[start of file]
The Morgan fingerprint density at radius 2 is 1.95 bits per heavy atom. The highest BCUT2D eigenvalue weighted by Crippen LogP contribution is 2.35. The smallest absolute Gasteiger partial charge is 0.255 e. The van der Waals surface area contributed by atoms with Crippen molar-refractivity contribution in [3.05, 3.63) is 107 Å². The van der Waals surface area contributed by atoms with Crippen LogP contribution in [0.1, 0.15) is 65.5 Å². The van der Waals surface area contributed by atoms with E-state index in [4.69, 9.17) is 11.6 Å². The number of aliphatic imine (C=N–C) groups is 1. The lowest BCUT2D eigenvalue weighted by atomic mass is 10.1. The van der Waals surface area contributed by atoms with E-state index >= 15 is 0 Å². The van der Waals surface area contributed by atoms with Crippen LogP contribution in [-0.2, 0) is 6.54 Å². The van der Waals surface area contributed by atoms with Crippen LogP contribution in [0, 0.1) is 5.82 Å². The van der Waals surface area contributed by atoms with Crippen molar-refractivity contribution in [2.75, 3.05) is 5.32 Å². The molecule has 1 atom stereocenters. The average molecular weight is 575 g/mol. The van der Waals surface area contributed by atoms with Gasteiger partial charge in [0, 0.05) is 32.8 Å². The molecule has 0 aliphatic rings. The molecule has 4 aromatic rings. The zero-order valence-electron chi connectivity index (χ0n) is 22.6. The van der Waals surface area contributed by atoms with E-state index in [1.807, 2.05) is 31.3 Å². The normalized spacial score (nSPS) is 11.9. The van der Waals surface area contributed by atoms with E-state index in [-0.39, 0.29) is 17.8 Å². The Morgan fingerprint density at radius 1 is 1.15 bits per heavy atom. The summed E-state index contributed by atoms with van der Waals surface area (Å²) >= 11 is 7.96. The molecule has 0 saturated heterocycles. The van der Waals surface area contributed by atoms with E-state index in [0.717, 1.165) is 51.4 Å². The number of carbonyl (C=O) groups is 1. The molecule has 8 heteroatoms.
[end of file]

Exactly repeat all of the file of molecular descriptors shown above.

The Morgan fingerprint density at radius 2 is 1.95 bits per heavy atom. The highest BCUT2D eigenvalue weighted by Crippen LogP contribution is 2.35. The smallest absolute Gasteiger partial charge is 0.255 e. The van der Waals surface area contributed by atoms with Crippen molar-refractivity contribution in [3.05, 3.63) is 107 Å². The van der Waals surface area contributed by atoms with Crippen LogP contribution in [0.1, 0.15) is 65.5 Å². The van der Waals surface area contributed by atoms with E-state index in [4.69, 9.17) is 11.6 Å². The number of aliphatic imine (C=N–C) groups is 1. The lowest BCUT2D eigenvalue weighted by atomic mass is 10.1. The van der Waals surface area contributed by atoms with E-state index >= 15 is 0 Å². The van der Waals surface area contributed by atoms with Crippen LogP contribution in [-0.2, 0) is 6.54 Å². The van der Waals surface area contributed by atoms with Crippen LogP contribution in [0, 0.1) is 5.82 Å². The van der Waals surface area contributed by atoms with Crippen molar-refractivity contribution in [2.75, 3.05) is 5.32 Å². The molecule has 1 atom stereocenters. The average molecular weight is 575 g/mol. The van der Waals surface area contributed by atoms with Gasteiger partial charge in [0, 0.05) is 32.8 Å². The molecule has 0 aliphatic rings. The molecule has 4 aromatic rings. The zero-order valence-electron chi connectivity index (χ0n) is 22.6. The van der Waals surface area contributed by atoms with E-state index in [1.807, 2.05) is 31.3 Å². The normalized spacial score (nSPS) is 11.9. The van der Waals surface area contributed by atoms with E-state index in [-0.39, 0.29) is 17.8 Å². The Morgan fingerprint density at radius 1 is 1.15 bits per heavy atom. The summed E-state index contributed by atoms with van der Waals surface area (Å²) >= 11 is 7.96. The molecule has 0 saturated heterocycles. The van der Waals surface area contributed by atoms with E-state index in [0.717, 1.165) is 51.4 Å². The number of carbonyl (C=O) groups is 1. The molecule has 8 heteroatoms.